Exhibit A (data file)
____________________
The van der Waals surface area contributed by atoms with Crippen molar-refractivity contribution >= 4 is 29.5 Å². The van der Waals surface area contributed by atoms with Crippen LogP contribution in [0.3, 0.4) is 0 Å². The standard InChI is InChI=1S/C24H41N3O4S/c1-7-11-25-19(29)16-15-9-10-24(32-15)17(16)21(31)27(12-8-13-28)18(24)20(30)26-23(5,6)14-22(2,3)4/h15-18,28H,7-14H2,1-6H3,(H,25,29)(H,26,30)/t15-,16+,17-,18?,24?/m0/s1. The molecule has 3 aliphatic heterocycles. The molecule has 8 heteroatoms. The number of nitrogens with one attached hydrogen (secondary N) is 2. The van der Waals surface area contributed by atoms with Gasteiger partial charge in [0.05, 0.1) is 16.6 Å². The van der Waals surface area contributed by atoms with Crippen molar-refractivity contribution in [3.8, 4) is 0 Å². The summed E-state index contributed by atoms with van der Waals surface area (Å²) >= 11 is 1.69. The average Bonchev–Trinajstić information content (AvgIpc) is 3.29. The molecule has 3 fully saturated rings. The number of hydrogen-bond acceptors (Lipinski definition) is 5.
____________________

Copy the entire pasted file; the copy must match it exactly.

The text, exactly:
The van der Waals surface area contributed by atoms with Crippen molar-refractivity contribution >= 4 is 29.5 Å². The van der Waals surface area contributed by atoms with Crippen LogP contribution in [0.3, 0.4) is 0 Å². The standard InChI is InChI=1S/C24H41N3O4S/c1-7-11-25-19(29)16-15-9-10-24(32-15)17(16)21(31)27(12-8-13-28)18(24)20(30)26-23(5,6)14-22(2,3)4/h15-18,28H,7-14H2,1-6H3,(H,25,29)(H,26,30)/t15-,16+,17-,18?,24?/m0/s1. The molecule has 3 aliphatic heterocycles. The molecule has 8 heteroatoms. The number of nitrogens with one attached hydrogen (secondary N) is 2. The van der Waals surface area contributed by atoms with Gasteiger partial charge in [0.05, 0.1) is 16.6 Å². The van der Waals surface area contributed by atoms with Crippen molar-refractivity contribution in [3.8, 4) is 0 Å². The summed E-state index contributed by atoms with van der Waals surface area (Å²) >= 11 is 1.69. The average Bonchev–Trinajstić information content (AvgIpc) is 3.29. The molecule has 3 fully saturated rings. The number of hydrogen-bond acceptors (Lipinski definition) is 5.